Monday, 10 June 2013

Gaining some - and losing some: Seven Studies In Salesmanship

In a Festival as big as the Buxton Fringe there will always be some programme changes. Sadly it means we lose shows we really didn't want to - and a list of any cancellations or other changes are posted on the Programme pages of the website. One loss we were sorry to hear about was the cancellation - after injury - of Big Daddy vs Giant Haystacks. The very good news, however, is that the Foundry Group is bringing a different show to Buxton instead. Seven Studies In Salesmanship ran at Brighton Fringe - to ecstatic reviews. Here's what Fringe Guru said. [You can see Seven Studies at The Railway on July 10th and 11th - just two opportunities for what will be one of the most talked-about shows this Fringe. Tickets can be bought at the Opera House box office].

There’s not much left at the Fringe which can draw a gasp of shock from this jaded, world-weary reviewer. But in Joseph Nixon and Brian Mitchell’s hilariously intelligent Seven Studies In Salesmanship, one precious moment triggered not just a gasp – but a full-on, mouth-wide-open, did-that-really-just-happen choke. Even more remarkably, it’s a PowerPoint slide which stopped my laughter in mid-flow. So go to this show (you really must go to this show)… and see if you can guess which one.
Seven Studies is essentially a sketch show: a series of vignettes linked, occasionally tenuously, by the salesman’s theme.  So there’s the “hard sell”, which contained that pole-axing PowerPoint, and the “celebrity endorsement”, which married finely-crafted throwaway barbs with a genuine critique of our vacuous media.  The “relationship close” takes a much-discussed real-world issue to a rib-tickling extreme, while “damage limitation” dials down the gag count, yielding a funny but touching two-hander that’s so very at home in Brighton.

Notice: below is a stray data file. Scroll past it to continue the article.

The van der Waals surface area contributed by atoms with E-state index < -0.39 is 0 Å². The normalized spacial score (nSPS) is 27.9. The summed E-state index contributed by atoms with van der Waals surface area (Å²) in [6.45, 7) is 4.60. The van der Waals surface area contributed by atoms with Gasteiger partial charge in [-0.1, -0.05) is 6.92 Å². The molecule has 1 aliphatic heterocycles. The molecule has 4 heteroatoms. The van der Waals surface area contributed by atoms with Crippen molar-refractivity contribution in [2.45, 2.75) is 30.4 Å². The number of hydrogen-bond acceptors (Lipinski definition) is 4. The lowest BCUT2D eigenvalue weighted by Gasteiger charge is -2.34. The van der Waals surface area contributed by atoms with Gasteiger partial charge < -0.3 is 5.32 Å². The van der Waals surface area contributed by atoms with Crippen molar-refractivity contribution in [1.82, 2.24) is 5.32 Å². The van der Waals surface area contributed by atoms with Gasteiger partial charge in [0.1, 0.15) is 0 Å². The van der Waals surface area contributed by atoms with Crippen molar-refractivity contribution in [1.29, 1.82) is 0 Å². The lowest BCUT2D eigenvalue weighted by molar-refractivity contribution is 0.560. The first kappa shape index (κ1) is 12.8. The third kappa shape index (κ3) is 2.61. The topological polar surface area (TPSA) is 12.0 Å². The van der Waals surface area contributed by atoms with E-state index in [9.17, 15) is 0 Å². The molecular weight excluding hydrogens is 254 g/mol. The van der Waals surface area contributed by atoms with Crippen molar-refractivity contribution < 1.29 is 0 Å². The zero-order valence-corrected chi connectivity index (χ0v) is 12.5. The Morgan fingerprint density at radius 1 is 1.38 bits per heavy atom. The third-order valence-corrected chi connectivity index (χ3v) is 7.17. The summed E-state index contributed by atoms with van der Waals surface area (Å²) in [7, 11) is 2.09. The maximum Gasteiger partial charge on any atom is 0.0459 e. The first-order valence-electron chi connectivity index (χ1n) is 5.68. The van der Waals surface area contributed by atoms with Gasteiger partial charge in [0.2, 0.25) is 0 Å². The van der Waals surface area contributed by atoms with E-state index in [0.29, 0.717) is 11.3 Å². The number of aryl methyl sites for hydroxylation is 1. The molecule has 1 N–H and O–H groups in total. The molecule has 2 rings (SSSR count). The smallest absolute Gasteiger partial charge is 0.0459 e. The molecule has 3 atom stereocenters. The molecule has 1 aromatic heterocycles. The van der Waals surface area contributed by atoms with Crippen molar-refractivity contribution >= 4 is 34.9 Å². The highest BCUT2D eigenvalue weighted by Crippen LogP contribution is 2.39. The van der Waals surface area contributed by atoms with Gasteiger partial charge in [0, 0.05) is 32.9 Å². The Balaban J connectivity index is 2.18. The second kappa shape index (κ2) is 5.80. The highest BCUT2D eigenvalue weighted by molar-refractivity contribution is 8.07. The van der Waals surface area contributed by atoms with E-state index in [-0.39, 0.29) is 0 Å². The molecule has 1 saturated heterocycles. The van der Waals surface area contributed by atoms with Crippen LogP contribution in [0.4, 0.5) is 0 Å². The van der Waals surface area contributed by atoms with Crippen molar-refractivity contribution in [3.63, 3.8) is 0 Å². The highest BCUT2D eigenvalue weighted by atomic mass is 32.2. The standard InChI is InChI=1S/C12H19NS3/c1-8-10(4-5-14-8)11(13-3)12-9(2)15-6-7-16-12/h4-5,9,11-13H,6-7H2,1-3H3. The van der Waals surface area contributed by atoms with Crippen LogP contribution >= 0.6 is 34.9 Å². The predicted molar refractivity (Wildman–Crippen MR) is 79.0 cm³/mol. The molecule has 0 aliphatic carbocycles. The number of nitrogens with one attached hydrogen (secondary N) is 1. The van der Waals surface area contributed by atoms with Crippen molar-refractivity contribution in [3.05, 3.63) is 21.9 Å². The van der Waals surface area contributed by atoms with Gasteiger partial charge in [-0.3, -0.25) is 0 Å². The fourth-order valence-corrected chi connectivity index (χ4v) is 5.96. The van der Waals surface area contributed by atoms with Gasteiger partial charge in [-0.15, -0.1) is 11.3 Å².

Don’t expect laugh-a-minute stuff, though; this is rather better than that.  Each of the sketches is constructed as a proper piece of bonsai theatre, starting intriguingly, building slowly, and closing with an often-outrageous revelation.  There are some serious themes too, and for much of the two hours, I was praying for just one of the stories to end on something meatier than a punchline.  I’m pleased to say that Mitchell and Nixon granted my wish… though my goodness, they made me wait for it.
With all four of the cast delivering impressive performances, it feels wrong to single out anyone in particular.  But it would be a travesty to ignore David Mounfield’s appearance in Coppelia, the piece which illustrated the art of the “soft sell”.  As the eager and nervous innocent caught in a longed-for yet terrifying scenario, his demeanour was a joy, his expression the perfect match for what I was thinking.  Still, that’s just one example: I could equally talk about the cheery-but-vulnerable charity worker, the parodically well-rehearsed estate agent, the astronaut struggling to convey the concept of urgency to an over-solicitous sales rep.

As part of the cheap-and-cheerful £5 Fringe, this performance is packed into a room behind a pub – with co-writer Brian Mitchell also serving as tech guy, chief door-opener, and sometime stage-hand.  I actually quite liked the homely nature of it all, and it’s is a good match of a high-energy show to what can be a rather noisy space.  But I do wonder whether the direction paid enough heed to the lack of raked seating or raised stage.  From my position halfway back, it turned into a radio play whenever the actors sat down… and they sat down more than they absolutely had to.

There were occasional lulls in the pace – not an unusual criticism, on a show’s first night – but there’s already a nice attention to detail, right down to the American salesman who’s tried to impress his Scottish client by wearing a tartan tie.  So there’s self-evident five-star potential in Seven Studies In Salesmanship, once they’ve had a few performances to properly tune it, and either moved up to a better venue or adjusted to its current one.  But don’t wait till then; it’s a delight as it stands.  See it now.